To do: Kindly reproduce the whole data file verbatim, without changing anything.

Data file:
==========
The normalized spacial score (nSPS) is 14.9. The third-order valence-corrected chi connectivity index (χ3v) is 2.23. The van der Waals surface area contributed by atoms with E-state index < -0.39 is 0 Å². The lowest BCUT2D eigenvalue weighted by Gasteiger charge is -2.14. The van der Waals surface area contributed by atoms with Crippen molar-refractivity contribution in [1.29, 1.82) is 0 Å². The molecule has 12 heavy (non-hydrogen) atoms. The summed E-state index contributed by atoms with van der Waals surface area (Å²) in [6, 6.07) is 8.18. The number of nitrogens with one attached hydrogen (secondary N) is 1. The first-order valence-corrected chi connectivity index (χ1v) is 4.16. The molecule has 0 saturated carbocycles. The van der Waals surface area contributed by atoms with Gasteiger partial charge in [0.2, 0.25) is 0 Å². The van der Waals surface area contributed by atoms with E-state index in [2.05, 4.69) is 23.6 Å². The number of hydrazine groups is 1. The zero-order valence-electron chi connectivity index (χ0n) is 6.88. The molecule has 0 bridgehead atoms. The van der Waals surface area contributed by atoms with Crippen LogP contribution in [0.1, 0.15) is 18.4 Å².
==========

The normalized spacial score (nSPS) is 14.9. The third-order valence-corrected chi connectivity index (χ3v) is 2.23. The van der Waals surface area contributed by atoms with E-state index < -0.39 is 0 Å². The lowest BCUT2D eigenvalue weighted by Gasteiger charge is -2.14. The van der Waals surface area contributed by atoms with Crippen molar-refractivity contribution in [1.29, 1.82) is 0 Å². The molecule has 12 heavy (non-hydrogen) atoms. The summed E-state index contributed by atoms with van der Waals surface area (Å²) in [6, 6.07) is 8.18. The number of nitrogens with one attached hydrogen (secondary N) is 1. The first-order valence-corrected chi connectivity index (χ1v) is 4.16. The molecule has 0 saturated carbocycles. The van der Waals surface area contributed by atoms with Gasteiger partial charge in [0.2, 0.25) is 0 Å². The van der Waals surface area contributed by atoms with E-state index in [2.05, 4.69) is 23.6 Å². The number of hydrazine groups is 1. The zero-order valence-electron chi connectivity index (χ0n) is 6.88. The molecule has 0 bridgehead atoms. The van der Waals surface area contributed by atoms with Crippen LogP contribution in [0.1, 0.15) is 18.4 Å².